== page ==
It’s full steam ahead for superyacht firms buoyed by a thriving market with a new emphasis on sustainable innovation and interest from Asia, reports Arun Kakar
The world’s leading superyacht firms are heralding a new era in design with an unprecedented emphasis on environmental sustainability, in response to sharply changing UHNW needs.
That’s according to the A-listers of the yachting world, which descended on the May Fair hotel in London for the Superyacht.com Top 100, an overview of the trends shaping the year ahead.
Sustainability ranked high on the agenda of all attendees, who noted that there was an increased concern from both clients and shipyards when it came to environmental responsibility.
New technologies such as electrical energy and engineering innovations were being implemented on newer models in order to reduce environmental impact, reported the London-headquartered international broker and manufacturer Burgess.
While environmental considerations were reflected on by all superyacht majors, these never come at the expense of luxury: technological innovations in engineering such as hybrid systems and material advances in design – with sculpted glass and non-landfill substances – show that firms are able to push boundaries forward without taking the ‘super’ out of ‘superyacht’.
For instance, Burgess’s award-winning 73-metre Grace E (which was made available to charter in 2018) has a strong emphasis on green technology. With systems to reduce its carbon footprint and manage exhaust fumes, it’s also able to ‘cruise in ecologically vulnerable locations such as coral reefs, without damaging the environment’, according to the firm, thanks to a dynamic positioning system that obviates the need to anchor.
Burgess is also handling the launch of Icon yachts’ 84-metre Project 280, due in Q4 of 2020, which features clean emission generators alongside Rolls-Royce retractable stabilisers. With exterior designs from industry leader Tim Heywood and architecture from Van Oosannen, it features a helipad, infinity pool and an understated build.
Dutch shipyard Oceanco, meanwhile, highlighted the delivery of its environmentally-conscious Project Bravo, completed in December. The 109-metre superyacht represents a new direction for the firm, which incorporates a ‘LIFE’ design philosophy – an acronym of lengthened, innovative, fuel efficient and eco-friendly. Project Bravo contains the single tiered engine room, allowing for a long and sleek hull and a reduction in propulsion power demand.
Despite its increased efficiency, the vessel is able to house a helicopter landing platform, on both the foredeck and the aft deck, a large tender garage and dedicated equipment stowage, providing plenty of space for a large selection of water toys as well as a large spa that includes a sauna, steam room, massage room, plunge pool and rain shower.
‘Coupled with her hybrid propulsion system, Bravo delivers exceptional performance and is configured to offer multiple operational modes, each matched to the variable operating profile of a yacht designed to adventure autonomously across the world’s oceans,’ said James Roy, managing director of engineering firm Lateral, which has been involved in Bravo.
Venerable German builder Lürssen, a leading name in yacht-making dating back to 1875, was also keen to stress its green credentials with its multi-level’ approach to sustainability. ‘Lürssen is the first yacht-builder to utilise waste-engine-heat to operate a vessel’s onboard desalination system for drinking water,’ said the firm. ‘We continue to invest substantially in research into energy technologies that promise a major step forward in sustainability, such as fuel cells and hybrid-concepts.’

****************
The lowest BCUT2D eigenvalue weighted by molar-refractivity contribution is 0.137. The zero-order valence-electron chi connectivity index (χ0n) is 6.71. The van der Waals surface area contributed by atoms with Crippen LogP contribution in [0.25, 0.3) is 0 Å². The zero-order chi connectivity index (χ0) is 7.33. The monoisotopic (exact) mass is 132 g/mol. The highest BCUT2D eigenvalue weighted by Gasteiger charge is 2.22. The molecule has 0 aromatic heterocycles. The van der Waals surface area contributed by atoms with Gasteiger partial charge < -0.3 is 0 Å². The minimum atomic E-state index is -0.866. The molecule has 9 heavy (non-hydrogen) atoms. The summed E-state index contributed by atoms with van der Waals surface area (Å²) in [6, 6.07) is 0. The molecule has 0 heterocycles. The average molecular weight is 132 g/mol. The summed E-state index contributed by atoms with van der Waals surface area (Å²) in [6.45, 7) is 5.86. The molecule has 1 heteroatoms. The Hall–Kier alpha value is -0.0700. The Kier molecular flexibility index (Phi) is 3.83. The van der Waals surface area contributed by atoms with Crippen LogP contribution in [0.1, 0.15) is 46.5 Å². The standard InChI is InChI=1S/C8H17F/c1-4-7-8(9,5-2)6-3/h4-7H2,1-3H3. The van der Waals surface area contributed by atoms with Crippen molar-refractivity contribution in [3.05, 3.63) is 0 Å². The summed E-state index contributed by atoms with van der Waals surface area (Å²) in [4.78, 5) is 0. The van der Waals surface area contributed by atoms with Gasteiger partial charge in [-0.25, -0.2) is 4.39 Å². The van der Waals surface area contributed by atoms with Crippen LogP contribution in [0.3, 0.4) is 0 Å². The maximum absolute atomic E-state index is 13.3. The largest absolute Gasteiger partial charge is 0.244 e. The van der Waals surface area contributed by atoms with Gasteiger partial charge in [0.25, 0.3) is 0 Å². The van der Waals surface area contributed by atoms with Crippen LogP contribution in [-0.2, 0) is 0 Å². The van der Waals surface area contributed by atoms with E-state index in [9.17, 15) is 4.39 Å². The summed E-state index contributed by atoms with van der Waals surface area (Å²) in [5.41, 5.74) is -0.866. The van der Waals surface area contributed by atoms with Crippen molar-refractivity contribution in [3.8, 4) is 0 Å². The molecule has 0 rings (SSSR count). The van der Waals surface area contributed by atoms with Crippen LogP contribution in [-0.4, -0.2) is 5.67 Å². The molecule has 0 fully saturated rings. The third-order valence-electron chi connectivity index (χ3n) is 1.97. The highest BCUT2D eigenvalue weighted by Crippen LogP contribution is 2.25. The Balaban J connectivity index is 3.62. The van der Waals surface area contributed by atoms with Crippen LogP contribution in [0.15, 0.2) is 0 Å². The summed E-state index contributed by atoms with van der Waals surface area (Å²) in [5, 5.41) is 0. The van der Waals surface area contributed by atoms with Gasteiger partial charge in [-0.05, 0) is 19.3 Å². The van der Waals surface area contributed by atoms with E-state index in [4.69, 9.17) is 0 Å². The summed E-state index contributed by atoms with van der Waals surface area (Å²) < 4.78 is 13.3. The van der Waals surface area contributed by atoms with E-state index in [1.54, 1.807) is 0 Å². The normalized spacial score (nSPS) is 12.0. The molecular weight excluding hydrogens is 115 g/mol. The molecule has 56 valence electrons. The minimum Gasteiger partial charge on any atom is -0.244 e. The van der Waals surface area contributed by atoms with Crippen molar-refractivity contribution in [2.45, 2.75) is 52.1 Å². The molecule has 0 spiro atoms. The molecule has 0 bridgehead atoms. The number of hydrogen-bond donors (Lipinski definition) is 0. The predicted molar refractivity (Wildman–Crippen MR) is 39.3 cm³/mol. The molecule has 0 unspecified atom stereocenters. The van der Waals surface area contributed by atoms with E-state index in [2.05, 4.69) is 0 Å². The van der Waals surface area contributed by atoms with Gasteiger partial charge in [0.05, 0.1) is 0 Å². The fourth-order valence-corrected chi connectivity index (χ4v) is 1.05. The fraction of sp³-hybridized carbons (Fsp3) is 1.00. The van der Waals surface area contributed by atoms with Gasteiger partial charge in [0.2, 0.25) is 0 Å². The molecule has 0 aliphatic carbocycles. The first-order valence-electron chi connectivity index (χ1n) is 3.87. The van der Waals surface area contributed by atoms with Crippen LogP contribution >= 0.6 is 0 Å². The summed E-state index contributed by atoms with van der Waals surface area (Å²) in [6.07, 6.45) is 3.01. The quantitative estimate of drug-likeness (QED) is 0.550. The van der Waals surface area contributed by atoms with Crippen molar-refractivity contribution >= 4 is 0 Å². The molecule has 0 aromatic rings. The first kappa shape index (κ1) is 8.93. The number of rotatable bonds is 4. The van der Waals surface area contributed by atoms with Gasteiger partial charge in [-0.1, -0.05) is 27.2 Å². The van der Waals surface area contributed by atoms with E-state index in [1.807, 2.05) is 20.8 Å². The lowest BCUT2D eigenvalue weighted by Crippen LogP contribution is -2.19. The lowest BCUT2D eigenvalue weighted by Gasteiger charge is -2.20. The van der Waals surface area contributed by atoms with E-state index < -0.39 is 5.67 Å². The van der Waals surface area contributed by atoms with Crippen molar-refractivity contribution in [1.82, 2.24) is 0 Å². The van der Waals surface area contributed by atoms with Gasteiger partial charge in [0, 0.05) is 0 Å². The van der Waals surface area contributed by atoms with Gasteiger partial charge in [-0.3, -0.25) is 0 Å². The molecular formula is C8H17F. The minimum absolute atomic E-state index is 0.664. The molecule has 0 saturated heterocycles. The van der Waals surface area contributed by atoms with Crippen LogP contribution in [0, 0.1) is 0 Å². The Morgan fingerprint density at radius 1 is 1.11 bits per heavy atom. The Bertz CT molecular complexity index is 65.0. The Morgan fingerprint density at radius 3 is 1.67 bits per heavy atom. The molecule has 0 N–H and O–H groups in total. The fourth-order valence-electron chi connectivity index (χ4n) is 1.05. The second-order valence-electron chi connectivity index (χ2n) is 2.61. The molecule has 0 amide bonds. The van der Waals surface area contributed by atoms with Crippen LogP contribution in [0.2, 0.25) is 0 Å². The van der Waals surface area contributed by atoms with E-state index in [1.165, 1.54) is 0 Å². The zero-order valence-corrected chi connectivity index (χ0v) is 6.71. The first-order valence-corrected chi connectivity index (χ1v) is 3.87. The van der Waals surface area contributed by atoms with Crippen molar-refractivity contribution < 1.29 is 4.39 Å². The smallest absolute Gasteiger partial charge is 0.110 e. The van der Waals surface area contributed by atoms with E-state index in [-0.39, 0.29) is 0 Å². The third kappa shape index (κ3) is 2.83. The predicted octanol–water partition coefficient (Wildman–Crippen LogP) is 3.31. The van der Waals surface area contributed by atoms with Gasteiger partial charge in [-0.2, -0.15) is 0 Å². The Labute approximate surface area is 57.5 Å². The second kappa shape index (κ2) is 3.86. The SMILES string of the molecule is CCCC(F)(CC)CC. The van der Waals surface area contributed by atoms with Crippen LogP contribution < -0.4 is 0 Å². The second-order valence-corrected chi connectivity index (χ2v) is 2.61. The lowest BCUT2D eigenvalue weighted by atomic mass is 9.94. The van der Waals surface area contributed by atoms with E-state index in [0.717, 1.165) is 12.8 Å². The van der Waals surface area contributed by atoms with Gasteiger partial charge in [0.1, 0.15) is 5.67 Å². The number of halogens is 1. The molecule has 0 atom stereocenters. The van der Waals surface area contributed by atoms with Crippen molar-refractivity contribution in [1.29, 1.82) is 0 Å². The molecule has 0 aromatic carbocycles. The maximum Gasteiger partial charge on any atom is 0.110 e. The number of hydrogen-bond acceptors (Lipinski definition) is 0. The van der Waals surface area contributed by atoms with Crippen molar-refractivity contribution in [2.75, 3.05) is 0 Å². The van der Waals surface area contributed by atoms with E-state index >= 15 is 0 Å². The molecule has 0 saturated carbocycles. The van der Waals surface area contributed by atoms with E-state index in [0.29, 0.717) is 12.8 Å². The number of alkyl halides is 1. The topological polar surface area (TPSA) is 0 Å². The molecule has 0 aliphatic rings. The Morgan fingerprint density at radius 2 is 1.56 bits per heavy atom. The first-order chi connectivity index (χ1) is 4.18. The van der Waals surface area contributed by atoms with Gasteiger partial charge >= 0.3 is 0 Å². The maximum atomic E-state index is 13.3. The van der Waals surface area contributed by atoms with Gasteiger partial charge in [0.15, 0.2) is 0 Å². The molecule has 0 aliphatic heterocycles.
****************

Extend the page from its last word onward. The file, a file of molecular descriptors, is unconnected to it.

While larger ‘mega-yachts’ often grab the headlines, Lürssen CEO Peter Lürssen stressed that the rise in demand was continuing to come from consumers looking for yachts under the 90 metre mark. Its 73 metre Titania underwent a complete interior refit last year, and boasts a beach club deck, wellness centre, gym, 4.5 metre swimming book and ‘the latest entertainment systems’.
Highlights elsewhere included Benetti, which celebrated the launch of the 107 metre FB277, the biggest yacht built at a private shipyard in Italy. With interiors and exteriors designed entirely in house by the company and managed by Imperial, it features a beach club, gym, hammam, massage room and several spacious decks. Imperial director Julia Stewart said of the FB277 represented ‘the utmost luxury for all superyacht passionates looking after a tailor-made charter journey’. She added: ‘We are proud to give birth to a successful superyacht, and we look forward to seeing her sporty, roaring lines cruising along the seven seas.’
The Italian shipyard also launched its 29-metre Delingo 95 series, heralded by Benetti CEO Franco Fusignani as a ‘new important milestone’ for the brand. The four-deck yacht was designed by Giorgio M Cassetta and can accommodate ten guests. ‘This model proved to be a successful one for Benetti,’ announced Fusignani, ‘with six units already sold and four in production right here in Viareggio. For two of these we have almost finalised the sale.’
Dutch shipyard Feadship displayed Anna, which embarked on its sea trials in July last year. The 110-metre vessel is the joint largest to be manufactured in the Netherlands. Its inaugural launch of 2019, the 58 metre Noble Najiba was also highlighted. According to MCM marine founder Peter Wilson, ‘the owners and their extended family could not believe their eyes when the final result was revealed to them’.
There was a broad consensus at the event that a younger generation of buyers is eager to take to the sea are providing new swells of demand globally. Manufacturers expressed quiet optimism about the Asian region, where latent demand is slowly being tapped into. Clear waters ahead, it seems.
Arun Kakar writes for Spear’s